We set out the next day under clear blue skies, and as soon as we step out of camp, we are greeted by the most extraordinary, heart-stopping landscapes. The hills are breathtakingly barren and coloured 50 shades of brown. As we climb higher, the wind starts to bite.
This place makes you feel as if you’re a character in The Lord of the Rings. It’s no accident that JRR Tolkien was fascinated by Iceland. They say this part of the country is as close as you’ll ever get to Middle Earth, the fantasy land he describes in his novels.
As the day progresses, we make our way to the heart of this geothermal wonderland, with stunning scenery at every turn: incredible lunar surfaces, volcanic rocks, majestic waterfalls and steaming hot geysers with their bubbling sulphuric acid pools.
Respecting the landscape
Our respect for the landscape grows deeper with every step. It’s the location’s otherworldly quality that has brought NASA to Iceland on numerous occasions to train astronauts. The geological conditions are similar to those encountered on the Moon and Mars. And, since people in Iceland live mainly on the coastal fringe, you can walk for miles inland and see no sign of human life – no roads, no houses, nothing.
In the thousand years since Iceland has been inhabited, there have been over 250 eruptions in a volcanically active zone covering a quarter of the country. Our trail runs through the heart of this zone, so it’s not a hike for the faint of heart.
We soon come across a sobering reminder of why never to underestimate the risk of being in mountains. It’s a memorial for a young Israeli man – just a modest pile of stones, with a metal plaque that says: “In loving memory of Ido Keinan who passed away in a blizzard so close to the safe hut nearby yet so far, at only 25 years. June 27, 2004.” It’s frightening to read about, and to learn that the tragedy took place at the height of summer.
Just a few hundred metres later, we reach the Hrafntinnusker campsite for lunch. Throughout the trek, we camp outdoors. The climate ranges from beautiful sunny days, to cold, windy and rainy spells, with temperatures around five to six degrees, for the most part. We hike about 10 hours per day, and the team is relieved and joyous when, at the end of each day, we finally reach our campsite for the night, with the promise of warm food and rest.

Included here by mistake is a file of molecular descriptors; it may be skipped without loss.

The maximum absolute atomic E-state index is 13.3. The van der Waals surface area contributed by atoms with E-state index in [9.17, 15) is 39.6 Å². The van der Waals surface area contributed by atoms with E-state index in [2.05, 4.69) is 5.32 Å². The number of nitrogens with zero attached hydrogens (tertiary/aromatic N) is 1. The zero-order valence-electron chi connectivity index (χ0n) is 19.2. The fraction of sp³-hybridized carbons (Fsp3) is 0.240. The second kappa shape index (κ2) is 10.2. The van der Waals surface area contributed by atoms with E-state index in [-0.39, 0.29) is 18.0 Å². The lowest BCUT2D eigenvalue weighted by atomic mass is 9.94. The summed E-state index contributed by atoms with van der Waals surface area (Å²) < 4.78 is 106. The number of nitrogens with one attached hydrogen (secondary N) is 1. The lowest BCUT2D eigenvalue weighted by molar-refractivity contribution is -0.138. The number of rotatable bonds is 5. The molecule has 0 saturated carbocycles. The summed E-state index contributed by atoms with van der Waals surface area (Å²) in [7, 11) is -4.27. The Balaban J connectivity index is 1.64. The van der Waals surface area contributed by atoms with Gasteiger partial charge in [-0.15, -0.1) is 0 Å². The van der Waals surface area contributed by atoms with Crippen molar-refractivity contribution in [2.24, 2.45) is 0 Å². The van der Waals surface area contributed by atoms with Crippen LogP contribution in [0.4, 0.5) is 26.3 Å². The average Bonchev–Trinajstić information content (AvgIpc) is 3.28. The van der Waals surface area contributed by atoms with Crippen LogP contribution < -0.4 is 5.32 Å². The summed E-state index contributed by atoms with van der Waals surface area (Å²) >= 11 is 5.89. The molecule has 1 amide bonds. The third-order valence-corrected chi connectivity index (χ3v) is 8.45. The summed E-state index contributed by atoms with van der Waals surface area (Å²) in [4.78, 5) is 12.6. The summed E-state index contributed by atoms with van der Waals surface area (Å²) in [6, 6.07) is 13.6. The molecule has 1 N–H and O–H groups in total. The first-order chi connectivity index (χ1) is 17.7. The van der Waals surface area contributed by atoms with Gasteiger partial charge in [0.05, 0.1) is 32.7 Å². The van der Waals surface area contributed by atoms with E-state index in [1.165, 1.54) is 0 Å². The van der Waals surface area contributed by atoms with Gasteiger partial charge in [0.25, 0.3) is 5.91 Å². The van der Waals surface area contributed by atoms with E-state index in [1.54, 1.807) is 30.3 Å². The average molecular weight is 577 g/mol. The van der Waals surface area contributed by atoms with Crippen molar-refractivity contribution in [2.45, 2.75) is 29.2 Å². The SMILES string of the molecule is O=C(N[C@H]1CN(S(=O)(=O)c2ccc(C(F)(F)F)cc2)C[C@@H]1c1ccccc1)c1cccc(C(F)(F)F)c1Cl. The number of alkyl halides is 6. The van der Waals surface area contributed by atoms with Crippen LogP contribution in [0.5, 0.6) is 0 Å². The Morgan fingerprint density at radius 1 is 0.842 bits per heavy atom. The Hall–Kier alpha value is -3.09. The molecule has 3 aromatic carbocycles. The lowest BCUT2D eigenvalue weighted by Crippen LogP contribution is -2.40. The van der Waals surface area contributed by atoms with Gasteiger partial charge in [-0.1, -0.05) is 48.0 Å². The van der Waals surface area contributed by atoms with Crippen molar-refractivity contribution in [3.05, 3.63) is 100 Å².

Descending into the valley
The landscape is ever changing. Descending into the valley, we go from slopes covered in electric green moss, to lunar landscapes and artic trails, before entering a thick fern and birchwood forest called Thorsmork, named after the Norse God of Thunder.
As we hike through the woods, our intrepid, experienced guide Helga, shares a tale with us. “We do have trolls who live in these mountains,” she says. “They only come down to forage for food at night. If they’re caught in the sunlight, they immediately turn to stone.” It seems the majority of Icelanders believe in – or at least refuse to deny the existence of – elves, trolls and other hidden beings.
On the third day, the weather catches up with us. The showers come and go as we march on through black volcanic rock covered with a thick layer of dust and sand.
This isn’t any ordinary dust. This is the stuff that caused chaos all over Europe when, in 2010, a volcano under the Eyjafjallajokul ice cap began erupting for the first time since the 1820s. It spewed ash 9,000 metres into the air (higher than Everest) and caused the largest international airspace shutdown in years.
On our last day, conditions worsen. The weather closes in and becomes quite menacing, quite fast. The wind and rain are relentless and intensify in strength. This forces us to seek shelter and plan for an early evacuation, as galeforce winds of over 50kph start battering the mountains.
Despite the poor conditions, Iceland has drawn us in. The team has covered close to 80km of undulating mountainous terrain, crossing numerous freezing rivers in the processes and enduring unpredictable and capricious micro-climates. The whole experience is surreal, and for many of us almost spiritual. The stunning beauty and dramatic lunar landscapes of Iceland have kept us transfixed throughout the journey.
What’s more, pushing our limits for a very worthy cause has made the whole experience even more meaningful; we are bonded in our sisterhood and in our common goal. The team returns home with an unforgettable impression of this truly wild and awe-inspiring place.